GOP Intransigence: Wise or Foolish?

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It's too early for a definitive answer, but few conservatives appreciate the opportunity costs of total combat.



After I reviewed Philip Klein's e-book about how conservatives should behave if Mitt Romney is elected, he and I had a conversation about Election 2012 and related subjects over at Bloggingheads.tv. In the clip above, Klein notes that after Obama's victory, there was an argument among Republicans about how to respond to a newly elected, relatively popular president:

We all remember how popular he was when he came in. There was one side that said we need to moderate and change our image, and we can't be as combative with Obama. And there was another school of philosophy that said we have to block his agenda and stand up against him, and we're not going to compromise on these principles. Clearly over time the latter category won out.

But it wasn't clear where things were going to fall in 2009.

In conversation, I argued that the Tea Party too often mistakes a combative posture with standing on principle. A polite fiscal conservative like Mitch Daniels is considered a squish for suggesting a temporary, tactical truce on social issues. Jon Huntsman is totally dismissed by the conservative movement for a tweeted zing aimed at the base, despite a very conservative governing record. Meanwhile, Newt Gingrich adeptly throws out red meat and is accordingly presumed a staunch defender of conservative principles, despite years of glaring unprincipled behavior.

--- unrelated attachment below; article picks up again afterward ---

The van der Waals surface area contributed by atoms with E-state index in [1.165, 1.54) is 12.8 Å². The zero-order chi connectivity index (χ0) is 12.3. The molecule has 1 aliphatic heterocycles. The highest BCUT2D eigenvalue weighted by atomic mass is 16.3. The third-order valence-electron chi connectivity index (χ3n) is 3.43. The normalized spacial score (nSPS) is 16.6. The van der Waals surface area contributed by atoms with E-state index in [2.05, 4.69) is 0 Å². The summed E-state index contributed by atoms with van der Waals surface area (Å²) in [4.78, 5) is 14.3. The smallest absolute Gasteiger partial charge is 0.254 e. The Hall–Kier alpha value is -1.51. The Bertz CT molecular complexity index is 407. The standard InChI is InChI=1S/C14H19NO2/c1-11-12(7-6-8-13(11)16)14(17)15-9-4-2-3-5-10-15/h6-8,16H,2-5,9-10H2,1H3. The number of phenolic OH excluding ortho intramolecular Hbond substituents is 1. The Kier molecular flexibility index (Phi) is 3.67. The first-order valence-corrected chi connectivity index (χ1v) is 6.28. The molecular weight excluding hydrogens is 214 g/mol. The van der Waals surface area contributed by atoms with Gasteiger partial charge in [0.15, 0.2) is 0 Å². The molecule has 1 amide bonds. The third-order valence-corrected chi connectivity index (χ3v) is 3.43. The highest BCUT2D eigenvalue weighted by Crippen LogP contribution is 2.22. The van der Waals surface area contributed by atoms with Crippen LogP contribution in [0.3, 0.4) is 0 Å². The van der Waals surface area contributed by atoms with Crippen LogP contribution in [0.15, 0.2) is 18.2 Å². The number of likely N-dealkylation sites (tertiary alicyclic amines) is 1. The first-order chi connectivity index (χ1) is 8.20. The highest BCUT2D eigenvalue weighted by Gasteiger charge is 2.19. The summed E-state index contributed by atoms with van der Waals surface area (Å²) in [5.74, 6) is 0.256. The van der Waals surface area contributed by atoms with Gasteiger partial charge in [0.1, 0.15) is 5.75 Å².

Perhaps the GOP's unmitigated combativeness and obstruction these last two years will end in a victory in the upcoming election. Especially if it doesn't, Republicans will have to confront the opportunity cost of the path they've chosen. I am not talking about the good of the country. Set that aside for the time being. What I'm saying is that Obama would've traded major concessions for GOP support on his health-care bill, he would've cut a deal that reduced the deficit with significantly more spending cuts than tax increases, and he might've even cut a deal on entitlements.

But the GOP didn't want to compromise.

Thus the status quo today is marginally worse by their lights than it might've been. And it isn't clear that their intransigence has improved Mitt Romney's electoral chances. He wasn't in Congress casting votes. And Obama's reelection chances hinge on the economy more than anything. Republican members of Congress aren't stupid. They've chosen this tactic because the base loves their intransigence and refusal to compromise. The c-word is thought by the rank-and-file to mean "selling out one's principles," rather than "reaching a mutually beneficial trade that needn't violate anyone's core principles." But if Republicans are ever going to govern successfully, advancing their agenda in any circumstance save the right-wing fantasy of a unified, permanent conservative majority in the White House and Congress, they'll have to compromise.

That means distinguishing between the bad and good kinds of compromise. It means that the Tea Party must keep encouraging its representatives to stick to principle, but that it must also pressure them to successfully execute the sort of trades that good negotiators leverage, when there's an incentive. It means measuring "conservative victories" by policy advances rather than news cycles or even elections. It means maturing enough to do what works instead of what feels good.

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Conor Friedersdorf is a staff writer at The Atlantic, where he focuses on politics and national affairs. He lives in Venice, California, and is the founding editor of The Best of Journalism, a newsletter devoted to exceptional nonfiction.

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